Cineplex also established a distribution unit, Cineplex Odeon Films, during this period; its assets were largely sold to Alliance Atlantis in 1998. A home video division was also started in 1986, which replaced Pan-Canadian Video Presentations. The home video division was also sold to Alliance Atlantis in 1998.

Throughout the 1990s, Famous Players took the reins of expansion. Under chairman John Bailey, Famous Players re-built its entire infrastructure from 1997 to 2003 with new "megaplex" stadium-seated theatre brands such as SilverCity and Coliseum, which featured extensive food courts and video games.

It was also believed to be the first exhibitor in the world to have automated box offices.

Also during this time, AMC Theatres entered the Canadian market, and most of the traditional ties between the existing chains and the major studios began to unwind, putting all three chains in full-on competition in several major markets.


By May 1998, Drabinsky had lost control of Cineplex to the Bronfmans' Seagram, which subsequently merged Cineplex Odeon Theatres with Sony's Loews Theatres. The resulting firm, Loews Cineplex Entertainment, subsequently suffered due to the economic recession of the early 2000s, leading to a buyout led by Onex.

Meanwhile, Galaxy Entertainment Inc. was created in 1999 by Ellis Jacob, a former COO of Cineplex, and Stephen Brown, a former Cineplex CFO. With investments from Onex and Famous Players, the new company focused on smaller markets which were usually served by smaller theatres and old equipment, opening large, major chain-style locations under the Galaxy Cinemas banner.

In October 2003, Loews Cineplex Theatres merged its Canadian operations with Galaxy Cinemas , forming Cineplex Galaxy Cinemas. Mr. Jacob became the chief executive of Cineplex Galaxy Cinemas and Mr. Brown the CFO. Onex was the controllng shareholder of both Loews Cineplex Theatres and Galaxy Cinemas at the time of the merger, but sold its interest in Loews in June 2004. It maintained control of Cineplex Galaxy Cinemas.

In 2004, Famous Players Theatres locations in the Maritimes, none of which were branded-concept theatres, were sold to the region's dominant exhibitor, Empire Theatres. Canadian Odeon locations in the region had been sold to Empire in the late 1970s or early 1980s, prior to the former's acquisition by Cineplex Odeon Cinemas.

On June 13, 2005, Cineplex Galaxy Cinemas announced its acquisition of Famous Players Theatres from Viacom for $500 million or about US$397 million. This deal was completed July 22. To satisfy competition concerns, on August 22 the sale of 27 locations in Ontario and western Canada to Empire Theatres was announced.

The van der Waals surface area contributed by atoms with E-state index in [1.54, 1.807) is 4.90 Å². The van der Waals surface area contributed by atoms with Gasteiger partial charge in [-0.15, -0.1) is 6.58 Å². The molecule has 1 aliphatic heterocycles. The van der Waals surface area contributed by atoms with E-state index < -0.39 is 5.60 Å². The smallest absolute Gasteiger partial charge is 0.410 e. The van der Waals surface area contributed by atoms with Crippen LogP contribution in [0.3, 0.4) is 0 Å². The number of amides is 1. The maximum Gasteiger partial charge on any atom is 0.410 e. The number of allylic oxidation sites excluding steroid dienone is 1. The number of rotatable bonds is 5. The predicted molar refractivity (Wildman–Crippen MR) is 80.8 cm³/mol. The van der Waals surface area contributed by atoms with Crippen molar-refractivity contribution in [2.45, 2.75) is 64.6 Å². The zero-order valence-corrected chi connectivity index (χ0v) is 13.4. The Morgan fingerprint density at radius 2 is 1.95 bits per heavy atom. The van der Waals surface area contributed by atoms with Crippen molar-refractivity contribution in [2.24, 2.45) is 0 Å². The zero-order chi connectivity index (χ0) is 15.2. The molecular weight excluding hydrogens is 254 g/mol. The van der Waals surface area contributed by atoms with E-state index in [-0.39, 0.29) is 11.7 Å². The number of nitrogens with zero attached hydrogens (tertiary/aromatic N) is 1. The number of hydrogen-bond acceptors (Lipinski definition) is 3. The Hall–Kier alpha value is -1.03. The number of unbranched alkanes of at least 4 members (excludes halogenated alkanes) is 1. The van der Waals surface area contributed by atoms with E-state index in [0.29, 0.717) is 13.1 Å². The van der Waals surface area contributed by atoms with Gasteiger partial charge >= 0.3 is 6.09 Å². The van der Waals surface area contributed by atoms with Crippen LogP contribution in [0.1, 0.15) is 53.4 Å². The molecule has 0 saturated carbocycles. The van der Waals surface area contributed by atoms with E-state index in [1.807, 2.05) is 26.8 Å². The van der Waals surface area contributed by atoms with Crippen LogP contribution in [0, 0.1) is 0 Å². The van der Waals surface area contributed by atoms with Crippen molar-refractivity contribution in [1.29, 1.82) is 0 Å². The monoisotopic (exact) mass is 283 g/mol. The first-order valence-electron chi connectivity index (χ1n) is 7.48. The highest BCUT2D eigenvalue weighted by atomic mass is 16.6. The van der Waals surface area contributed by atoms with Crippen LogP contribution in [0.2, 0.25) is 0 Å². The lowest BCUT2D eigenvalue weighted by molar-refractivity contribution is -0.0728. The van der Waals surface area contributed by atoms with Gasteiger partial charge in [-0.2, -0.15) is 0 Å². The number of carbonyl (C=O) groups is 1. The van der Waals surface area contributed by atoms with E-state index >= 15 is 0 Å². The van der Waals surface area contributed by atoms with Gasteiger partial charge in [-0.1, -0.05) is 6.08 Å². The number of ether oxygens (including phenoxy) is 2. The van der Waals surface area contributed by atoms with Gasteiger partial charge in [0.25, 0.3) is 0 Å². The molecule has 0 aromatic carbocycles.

On March 31, 2006, Cineplex Entertainment announced it sold 7 more theatres in Quebec to Chelsea based Fortune Cinemas Inc. The assets of Alliance Atlantis Cinemas are still on sale.

Eight days after Cineplex Galaxy Cinemas Announced its Purchase of Famous Players Theatres, Loews Cineplex Theatres and AMC Theatres announced a merger; while AMC Theatres also operates in Canada and will be ranked third behind Cineplex Galaxy Cinemas and the enlarged Empire Theatres, Cineplex Odeon Cinemas and AMC Theatres will remain competitors in Canada, at least for now. The company adopted its current name on October 3, 2005.

On June 29, 2007, Cineplex Entertainment announced its purchase of three Cinema City theatres in western Canada. Two theatres in Winnipeg and one in Edmonton were absorbed into Cineplex Entertainment in mid-July 2007.


Cineplex rejected a cinema ad campaign arranged by Campus Crusade for Christ, tied to the film version of the Da Vinci Code. The 10-second ad, without overt religious content, invited viewers to a CCC-linked website for an alternative point of view to that of the movie. In canceling the campaign on 17 May 2006, Cineplex officials stated that the chain has a policy against such ads, as they are potentially offensive to religious sensibilities.

See also


  • "A little more free speech, please", editorial, Montreal Gazette, 31 May 2006

Cineplex's announcement of its sale to Fortune Cinemas Inc.

Cineplex's announcement of its purchase of 3 theatres from Cinema City Inc.

External links